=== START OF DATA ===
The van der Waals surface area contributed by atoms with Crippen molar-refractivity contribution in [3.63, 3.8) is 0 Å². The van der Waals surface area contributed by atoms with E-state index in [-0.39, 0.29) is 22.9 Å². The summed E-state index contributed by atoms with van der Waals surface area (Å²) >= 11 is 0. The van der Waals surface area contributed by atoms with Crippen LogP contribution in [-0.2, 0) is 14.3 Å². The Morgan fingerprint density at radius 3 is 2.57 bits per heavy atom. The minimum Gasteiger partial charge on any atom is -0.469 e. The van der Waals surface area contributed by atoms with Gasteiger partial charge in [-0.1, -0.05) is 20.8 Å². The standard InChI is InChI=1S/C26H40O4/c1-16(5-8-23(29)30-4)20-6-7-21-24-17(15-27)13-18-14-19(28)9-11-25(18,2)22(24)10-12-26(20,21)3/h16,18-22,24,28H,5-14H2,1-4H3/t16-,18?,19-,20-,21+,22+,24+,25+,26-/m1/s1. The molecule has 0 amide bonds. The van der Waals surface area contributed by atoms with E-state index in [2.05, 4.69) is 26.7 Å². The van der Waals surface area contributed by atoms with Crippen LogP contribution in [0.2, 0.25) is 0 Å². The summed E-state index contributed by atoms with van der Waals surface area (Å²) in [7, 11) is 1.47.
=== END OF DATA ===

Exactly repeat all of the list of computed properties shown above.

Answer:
The van der Waals surface area contributed by atoms with Crippen molar-refractivity contribution in [3.63, 3.8) is 0 Å². The van der Waals surface area contributed by atoms with E-state index in [-0.39, 0.29) is 22.9 Å². The summed E-state index contributed by atoms with van der Waals surface area (Å²) >= 11 is 0. The van der Waals surface area contributed by atoms with Crippen LogP contribution in [-0.2, 0) is 14.3 Å². The Morgan fingerprint density at radius 3 is 2.57 bits per heavy atom. The minimum Gasteiger partial charge on any atom is -0.469 e. The van der Waals surface area contributed by atoms with Gasteiger partial charge in [-0.1, -0.05) is 20.8 Å². The standard InChI is InChI=1S/C26H40O4/c1-16(5-8-23(29)30-4)20-6-7-21-24-17(15-27)13-18-14-19(28)9-11-25(18,2)22(24)10-12-26(20,21)3/h16,18-22,24,28H,5-14H2,1-4H3/t16-,18?,19-,20-,21+,22+,24+,25+,26-/m1/s1. The molecule has 0 amide bonds. The van der Waals surface area contributed by atoms with E-state index in [2.05, 4.69) is 26.7 Å². The van der Waals surface area contributed by atoms with Crippen LogP contribution in [0.2, 0.25) is 0 Å². The summed E-state index contributed by atoms with van der Waals surface area (Å²) in [7, 11) is 1.47.